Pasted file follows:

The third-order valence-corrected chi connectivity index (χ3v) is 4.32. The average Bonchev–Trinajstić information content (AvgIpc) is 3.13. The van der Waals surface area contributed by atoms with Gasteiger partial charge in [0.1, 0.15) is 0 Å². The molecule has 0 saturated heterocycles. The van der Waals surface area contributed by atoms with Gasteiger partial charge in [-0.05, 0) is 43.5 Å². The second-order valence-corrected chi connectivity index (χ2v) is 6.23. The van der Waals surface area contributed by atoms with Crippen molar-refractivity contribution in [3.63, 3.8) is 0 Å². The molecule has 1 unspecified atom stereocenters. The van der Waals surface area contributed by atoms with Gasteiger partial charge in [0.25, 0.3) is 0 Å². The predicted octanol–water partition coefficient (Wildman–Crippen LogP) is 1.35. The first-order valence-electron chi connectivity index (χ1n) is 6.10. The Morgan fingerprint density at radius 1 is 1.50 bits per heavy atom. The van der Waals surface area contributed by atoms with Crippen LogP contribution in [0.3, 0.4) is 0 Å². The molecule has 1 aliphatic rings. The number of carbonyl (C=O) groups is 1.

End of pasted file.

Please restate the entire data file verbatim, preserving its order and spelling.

The third-order valence-corrected chi connectivity index (χ3v) is 4.32. The average Bonchev–Trinajstić information content (AvgIpc) is 3.13. The van der Waals surface area contributed by atoms with Gasteiger partial charge in [0.1, 0.15) is 0 Å². The molecule has 0 saturated heterocycles. The van der Waals surface area contributed by atoms with Gasteiger partial charge in [-0.05, 0) is 43.5 Å². The second-order valence-corrected chi connectivity index (χ2v) is 6.23. The van der Waals surface area contributed by atoms with Crippen molar-refractivity contribution in [3.63, 3.8) is 0 Å². The molecule has 1 unspecified atom stereocenters. The van der Waals surface area contributed by atoms with Gasteiger partial charge in [0.25, 0.3) is 0 Å². The predicted octanol–water partition coefficient (Wildman–Crippen LogP) is 1.35. The first-order valence-electron chi connectivity index (χ1n) is 6.10. The Morgan fingerprint density at radius 1 is 1.50 bits per heavy atom. The van der Waals surface area contributed by atoms with Crippen LogP contribution in [0.3, 0.4) is 0 Å². The molecule has 1 aliphatic rings. The number of carbonyl (C=O) groups is 1.